At today’s Annual Meetings of public corporations across the United States, the media, investors, and stockholders have placed executive pay and compensation practices under their microscopes. As executive compensation and incentive plans continue to command attention, the SEC, IRS and the US Congress each have created new disclosure rules and regulations. It is imperative that HR professionals, compensation specialists, and corporate counsel be aware of the upcoming series of SEC and stock exchange listing requirements affecting how compensation committees approach pay practices.

This article is a very quick summary of a few recent laws and regulations impacting executive compensation. While most of these regulations were designed for, and only apply to, public companies, they have impacted private companies as many now comply with these regulations.

Sarbanes-Oxley, known as SOX since 2002, has provided the Securities and Exchange Commission (SEC) with the power to “claw back” executive pay and stock awards each year retroactively. The most powerful claw back provision in this Act is not only the change in standards, but has mandatory reporting requirements of ALL company perks, jets, country club memberships, etc. to the SEC.

The Dodd-Frank Consumer Protection Act has a “say on pay” provision, which requires all public companies to present to their shareholders an advisory resolution to approve compensation of its named executive officers, once every three years. These requirements have spawned a series of new SEC regulations affecting companies. The CEO pay ratio disclosure requirement has created great debates at recent stockholder meetings. In fact, according to FactSet SharkWatch, activist stockholders have launched 238 campaigns in just the first nine months of 2014 to force public corporations to make changes to their compensation plans. These campaigns have resulted in the rapid growth of compensation and proxy litigation this past year.

The most recent focus, resulting from the Dodd-Frank Consumer Protection Act, is the requirement that public corporations must have “performance-based” goals tied to executive compensation, and all “enhanced compensation” must be disclosed to the SEC. Together, these provisions will force HR leaders and compensation experts to focus on rewarding executives according to their actual performance. This shall cause Human Resources/People Operations Departments and compensation experts to return to performance–based pay, forcing them to re-write their compensation and incentive plans in accordance with the correct metrics for performance-based compensation.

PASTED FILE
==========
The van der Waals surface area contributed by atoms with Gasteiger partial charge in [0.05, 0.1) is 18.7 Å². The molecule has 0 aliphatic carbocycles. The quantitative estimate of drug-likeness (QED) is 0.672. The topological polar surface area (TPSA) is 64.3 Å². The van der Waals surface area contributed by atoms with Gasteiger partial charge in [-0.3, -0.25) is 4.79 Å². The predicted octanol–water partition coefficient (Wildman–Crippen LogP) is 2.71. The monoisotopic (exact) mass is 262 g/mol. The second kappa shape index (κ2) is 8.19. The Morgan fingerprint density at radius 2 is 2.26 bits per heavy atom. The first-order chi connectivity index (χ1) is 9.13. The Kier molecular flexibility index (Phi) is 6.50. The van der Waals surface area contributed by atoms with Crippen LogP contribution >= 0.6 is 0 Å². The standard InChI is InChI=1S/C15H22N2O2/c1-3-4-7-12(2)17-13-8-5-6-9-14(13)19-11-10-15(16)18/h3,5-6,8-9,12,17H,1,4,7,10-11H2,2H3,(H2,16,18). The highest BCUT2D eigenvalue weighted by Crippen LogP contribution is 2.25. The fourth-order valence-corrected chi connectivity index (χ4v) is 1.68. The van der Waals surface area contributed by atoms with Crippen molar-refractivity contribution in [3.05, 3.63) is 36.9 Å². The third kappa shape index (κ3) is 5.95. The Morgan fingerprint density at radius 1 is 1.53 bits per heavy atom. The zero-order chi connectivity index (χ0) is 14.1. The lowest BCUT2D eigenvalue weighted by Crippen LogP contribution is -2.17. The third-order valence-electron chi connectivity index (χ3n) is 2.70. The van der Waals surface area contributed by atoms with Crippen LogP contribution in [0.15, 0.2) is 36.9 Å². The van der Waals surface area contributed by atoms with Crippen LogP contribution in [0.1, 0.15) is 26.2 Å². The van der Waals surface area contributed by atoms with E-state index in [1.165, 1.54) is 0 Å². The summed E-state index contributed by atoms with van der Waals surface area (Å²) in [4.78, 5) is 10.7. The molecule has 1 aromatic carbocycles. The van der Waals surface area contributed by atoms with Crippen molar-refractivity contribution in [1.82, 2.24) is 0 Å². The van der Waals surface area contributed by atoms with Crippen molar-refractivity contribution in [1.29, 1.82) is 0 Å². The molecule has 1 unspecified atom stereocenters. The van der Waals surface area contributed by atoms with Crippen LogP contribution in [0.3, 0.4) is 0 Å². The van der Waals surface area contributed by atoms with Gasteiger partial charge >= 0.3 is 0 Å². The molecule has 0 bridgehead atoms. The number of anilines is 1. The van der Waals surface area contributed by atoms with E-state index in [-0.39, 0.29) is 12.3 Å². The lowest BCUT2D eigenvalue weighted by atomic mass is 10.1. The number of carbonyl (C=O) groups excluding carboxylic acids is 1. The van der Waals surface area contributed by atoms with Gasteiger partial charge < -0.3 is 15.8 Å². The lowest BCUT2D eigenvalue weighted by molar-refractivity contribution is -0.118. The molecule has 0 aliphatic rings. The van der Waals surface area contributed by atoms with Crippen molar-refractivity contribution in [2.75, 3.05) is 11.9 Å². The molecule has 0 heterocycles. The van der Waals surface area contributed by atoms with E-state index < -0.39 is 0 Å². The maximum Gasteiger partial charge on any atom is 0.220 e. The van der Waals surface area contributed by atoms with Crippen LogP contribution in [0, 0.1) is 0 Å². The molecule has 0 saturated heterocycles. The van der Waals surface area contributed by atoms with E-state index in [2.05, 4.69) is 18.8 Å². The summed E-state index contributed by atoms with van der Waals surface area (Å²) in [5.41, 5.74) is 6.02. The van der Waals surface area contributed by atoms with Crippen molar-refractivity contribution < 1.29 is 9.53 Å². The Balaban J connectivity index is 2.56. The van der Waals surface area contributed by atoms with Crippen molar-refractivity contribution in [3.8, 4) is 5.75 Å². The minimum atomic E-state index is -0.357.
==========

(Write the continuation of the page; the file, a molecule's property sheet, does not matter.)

As a result of the recent competition for talent, companies, both public and private, are adjusting to the newly imposed legal restrictions and are finding new, creative ways to structure compensation packages for attracting employees. Companies are now designing compensation and incentive programs that are heavily weighted toward long-term rewards and are performance-based.

Performance awards and incentive plan design are changing in today’s world. With the focus on aligning pay with performance, many companies now grant performance-vested long-term incentives (LTIs). For performance-vested LTI awards, HR leaders must determine the correct performance measures and effective goals/targets. This requires a balancing of the company, shareholder, market competitive landscape, as well as legal perspectives in designing corporate compensation incentive plans. Key considerations are the primary areas that drive shareholder value, as well as measures that capture overall business performance, including revenue and income.

With the increased focus on long-term performance driven by shareholders and the new governmental regulations, publicly traded companies have been increasingly adopting Performance Shares or Units. These are shares, or share units, representing actual shares of a company’s stock with the vesting no longer dependent on a number of years of service, but with vesting dependent on the achievement of pre-established performance objectives and set targets.

Companies are also moving away from stock options and towards cash performance awards with payout dependent on pre-established performance goals. In addition, there has been a growth in the use of performance-vested Restricted Stock Units (RSUs), utilizing objectives for vesting rather than years of service to achieve the award. Finally, even stock options and stock Appreciation Rights (SARs), rights to purchase company stock at a pre-set exercise price, are becoming dependent upon the achievement of performance objectives before they become vested. Clearly, the time is now to move away from time–vested awards, which do not motivate better performance, and create accurate performance-based incentives.

The issue for human resources and compensation professionals becomes which performance metrics should be utilized when crafting their incentive compensation plans?  And, more generally, pay for what performance?  Corporations currently issuing performance award payouts have utilized several measurements. Specific performance measures include revenue growth, net income growth, EBITDA growth, EPS growth, return on capital, return on equity, and total shareholder return.

In summary, due to the changes in our economy and new governmental regulations, for the first time in executive compensation history, more than half of companies are granting performance-based awards as part of their incentives program. While the use of such awards is becoming more common, their effectiveness in aligning pay with actual company and individual employee performance is the challenge presented to us.


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